Two new ways to apply for UIF benefits
Fasken lawyers explain the new ways to access the Covid-19 Temporary Employee/Employer Relief Scheme (TERS).
On 15 May 2020, the Minister of Employment and Labour issued a directive amending the rules that govern the Covid-19 Temporary Employee/Employer Relief Scheme, 2020 ("C19 TERS"). This scheme formed the subject matter of our bulletins of 29 March 2020, 10 April 2020, and 30 April 2020.
The new directive introduces two new ways in which C19 TERS applications may be made and benefits disbursed to employees who have lost income as a result of the Covid-19 pandemic.
Previously, applications for TERS benefits could be made only by employers or by bargaining councils. The bargaining council had to have met the prescribed requirements to apply for, receive and disburse TERS benefits. Where there was such a bargaining council having jurisdiction, employers could not apply, and its employees could not receive benefits other than through the bargaining council. Employers were entitled to apply only where they did not fall under the jurisdiction of a bargaining council which had met the prescribed requirements.
Now, the amended directive allows employees to apply directly to the UIF for the payment of TERS benefits under certain circumstances. Provision is also made for the disbursement of benefits to employees through ‘entities’.
TERS applications by employees
Employees may now apply personally for TERS benefits under the following circumstances:
- the employee is a UIF contributor who has lost income or has been required to take annual leave due to the Covid-19 pandemic;
- the employee is not employed by an employer bound by a collective agreement providing for the disbursement of TERS benefits which has been concluded in a bargaining council which in turn has concluded the required agreement with the UIF (in other words that there is no bargaining council meeting the prescribed requirements to apply for, receive and disburse benefits to that employee);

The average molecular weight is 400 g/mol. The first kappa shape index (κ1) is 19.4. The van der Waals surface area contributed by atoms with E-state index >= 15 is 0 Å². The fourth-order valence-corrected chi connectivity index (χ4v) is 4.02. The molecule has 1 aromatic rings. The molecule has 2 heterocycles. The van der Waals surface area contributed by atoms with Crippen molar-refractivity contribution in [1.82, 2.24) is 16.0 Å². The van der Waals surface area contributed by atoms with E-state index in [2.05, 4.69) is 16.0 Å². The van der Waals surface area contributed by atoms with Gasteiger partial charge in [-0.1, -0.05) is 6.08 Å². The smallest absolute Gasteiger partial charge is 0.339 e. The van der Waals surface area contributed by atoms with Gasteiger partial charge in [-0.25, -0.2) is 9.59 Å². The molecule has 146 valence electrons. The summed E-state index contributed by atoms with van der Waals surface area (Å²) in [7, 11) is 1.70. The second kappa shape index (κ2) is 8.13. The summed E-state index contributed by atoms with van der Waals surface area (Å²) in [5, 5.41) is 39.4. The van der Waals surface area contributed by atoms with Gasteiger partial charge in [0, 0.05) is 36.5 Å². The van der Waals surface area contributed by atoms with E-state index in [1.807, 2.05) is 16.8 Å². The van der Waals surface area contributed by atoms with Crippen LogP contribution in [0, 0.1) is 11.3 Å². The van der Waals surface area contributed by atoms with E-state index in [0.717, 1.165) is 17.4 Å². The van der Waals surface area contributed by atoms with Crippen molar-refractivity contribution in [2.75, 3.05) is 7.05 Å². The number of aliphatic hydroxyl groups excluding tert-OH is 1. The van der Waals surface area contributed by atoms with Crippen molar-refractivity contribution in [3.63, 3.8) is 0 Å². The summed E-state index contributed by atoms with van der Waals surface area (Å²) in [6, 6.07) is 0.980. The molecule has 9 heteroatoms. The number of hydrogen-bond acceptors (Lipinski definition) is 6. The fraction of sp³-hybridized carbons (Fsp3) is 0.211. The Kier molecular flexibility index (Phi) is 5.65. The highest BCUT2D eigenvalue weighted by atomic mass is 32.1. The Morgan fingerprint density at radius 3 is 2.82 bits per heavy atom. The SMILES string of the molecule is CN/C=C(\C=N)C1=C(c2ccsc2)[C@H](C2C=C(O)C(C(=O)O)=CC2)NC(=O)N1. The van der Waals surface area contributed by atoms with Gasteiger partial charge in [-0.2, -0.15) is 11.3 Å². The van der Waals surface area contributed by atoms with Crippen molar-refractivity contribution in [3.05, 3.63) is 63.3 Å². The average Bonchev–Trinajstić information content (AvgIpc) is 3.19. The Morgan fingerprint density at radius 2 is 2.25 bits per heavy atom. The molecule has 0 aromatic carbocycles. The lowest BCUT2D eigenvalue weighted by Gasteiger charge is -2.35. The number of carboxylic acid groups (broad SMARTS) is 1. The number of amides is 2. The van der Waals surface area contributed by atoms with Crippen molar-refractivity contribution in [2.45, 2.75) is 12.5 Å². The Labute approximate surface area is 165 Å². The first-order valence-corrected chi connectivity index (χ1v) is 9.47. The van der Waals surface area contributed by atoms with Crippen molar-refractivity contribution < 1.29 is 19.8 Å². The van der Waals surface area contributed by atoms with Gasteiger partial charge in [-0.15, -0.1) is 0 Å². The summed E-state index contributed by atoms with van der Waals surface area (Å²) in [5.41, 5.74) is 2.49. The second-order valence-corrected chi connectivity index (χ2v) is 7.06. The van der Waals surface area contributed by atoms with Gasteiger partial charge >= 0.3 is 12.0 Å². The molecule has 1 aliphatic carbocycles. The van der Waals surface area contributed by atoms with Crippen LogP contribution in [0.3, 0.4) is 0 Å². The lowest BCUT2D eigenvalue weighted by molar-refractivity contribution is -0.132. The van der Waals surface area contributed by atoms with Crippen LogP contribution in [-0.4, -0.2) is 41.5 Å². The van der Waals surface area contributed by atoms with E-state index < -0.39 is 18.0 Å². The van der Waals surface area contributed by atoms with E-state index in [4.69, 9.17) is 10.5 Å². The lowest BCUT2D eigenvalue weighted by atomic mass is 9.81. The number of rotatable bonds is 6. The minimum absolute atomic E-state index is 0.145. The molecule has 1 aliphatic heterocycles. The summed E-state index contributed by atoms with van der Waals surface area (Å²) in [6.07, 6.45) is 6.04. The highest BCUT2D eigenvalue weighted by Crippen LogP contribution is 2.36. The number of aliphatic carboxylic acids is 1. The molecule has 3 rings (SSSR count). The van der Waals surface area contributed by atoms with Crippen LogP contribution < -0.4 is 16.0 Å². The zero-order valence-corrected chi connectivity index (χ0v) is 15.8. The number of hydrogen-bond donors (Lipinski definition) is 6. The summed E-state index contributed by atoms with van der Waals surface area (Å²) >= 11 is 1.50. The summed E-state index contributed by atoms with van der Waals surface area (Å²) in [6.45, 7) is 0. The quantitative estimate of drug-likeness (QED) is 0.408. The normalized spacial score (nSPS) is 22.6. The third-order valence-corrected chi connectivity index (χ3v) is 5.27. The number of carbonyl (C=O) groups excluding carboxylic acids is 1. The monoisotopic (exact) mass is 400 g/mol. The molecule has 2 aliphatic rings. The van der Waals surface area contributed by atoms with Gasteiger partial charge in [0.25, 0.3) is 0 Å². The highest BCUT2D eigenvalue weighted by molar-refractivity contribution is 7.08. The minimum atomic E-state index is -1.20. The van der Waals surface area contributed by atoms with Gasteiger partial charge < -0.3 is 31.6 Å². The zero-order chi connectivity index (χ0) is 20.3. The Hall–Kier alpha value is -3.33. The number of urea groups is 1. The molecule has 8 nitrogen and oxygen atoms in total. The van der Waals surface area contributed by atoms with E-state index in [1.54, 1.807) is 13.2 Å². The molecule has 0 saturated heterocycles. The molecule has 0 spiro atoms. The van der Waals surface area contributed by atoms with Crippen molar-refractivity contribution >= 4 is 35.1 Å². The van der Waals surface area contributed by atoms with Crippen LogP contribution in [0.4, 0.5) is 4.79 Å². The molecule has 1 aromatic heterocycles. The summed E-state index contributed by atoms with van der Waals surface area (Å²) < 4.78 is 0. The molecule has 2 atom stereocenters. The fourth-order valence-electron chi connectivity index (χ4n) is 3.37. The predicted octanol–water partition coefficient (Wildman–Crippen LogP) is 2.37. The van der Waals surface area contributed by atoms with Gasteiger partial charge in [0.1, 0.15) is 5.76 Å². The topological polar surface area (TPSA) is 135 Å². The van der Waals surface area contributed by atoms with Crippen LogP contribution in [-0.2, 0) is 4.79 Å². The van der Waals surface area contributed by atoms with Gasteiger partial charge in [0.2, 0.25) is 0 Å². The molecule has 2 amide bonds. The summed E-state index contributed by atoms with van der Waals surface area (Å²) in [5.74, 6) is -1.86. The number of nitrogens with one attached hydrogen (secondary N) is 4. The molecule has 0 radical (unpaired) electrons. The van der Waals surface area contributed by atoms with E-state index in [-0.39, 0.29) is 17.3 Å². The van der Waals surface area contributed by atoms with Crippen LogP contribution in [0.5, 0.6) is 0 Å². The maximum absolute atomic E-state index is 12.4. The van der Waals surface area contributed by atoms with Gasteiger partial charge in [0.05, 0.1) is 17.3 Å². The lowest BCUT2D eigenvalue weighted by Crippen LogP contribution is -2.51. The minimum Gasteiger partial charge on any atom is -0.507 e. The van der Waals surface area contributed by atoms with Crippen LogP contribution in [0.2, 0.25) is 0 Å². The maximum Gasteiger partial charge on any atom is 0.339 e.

- the employee is not employed by an employer which is a member of an ‘entity’ which has concluded an MOA with the UIF (as to which see below); and
- the employee’s employer has failed or refused to apply for Covid-19 benefits for or on behalf of that employee.
TERS applications by ‘Entities’
The new directive introduces the concept of an ‘entity’. This is defined as:
The first part of the definition - which refers to a “juristic person that…has employees or employers as members” - appears to contemplate both employer organisations (which have employers as members) and trade unions (which have employees as members) as well as organisations which may have employer organisations and trade unions as members.
However, the second part of the definition – which states that the entity must be “permitted to pay TERS benefits directly or indirectly through its employer members” suggests that trade unions which, of course, do not have employer members, are excluded from the ambit of the directive. Moreover, no role appears to be assigned to trade unions in the directive.
Where an entity has concluded an MOA with the UIF, there are two consequences: First, an employee of one of the employer members of the entity may not apply personally; and secondly, an employer which is a member of that entity may not apply for benefits on behalf of its employees.
In summary, employers must apply for the TERS benefits on behalf of their employees but they may not do so if there is a bargaining council or entity which has met the prescribed requirements and is entitled apply for, receive and disburse the TERS benefits to employees in their scope. Lastly, employees may personally apply for the TERS benefits if no employer, bargaining council or entity has done so on their behalf.
The amended directive is expressed to take effect from 27 March 2020.
This article was co-written by Fasken partner Neil Searle, senior associates Venolan Naidoo and Daphney Willem, and associate Owethu Mbambo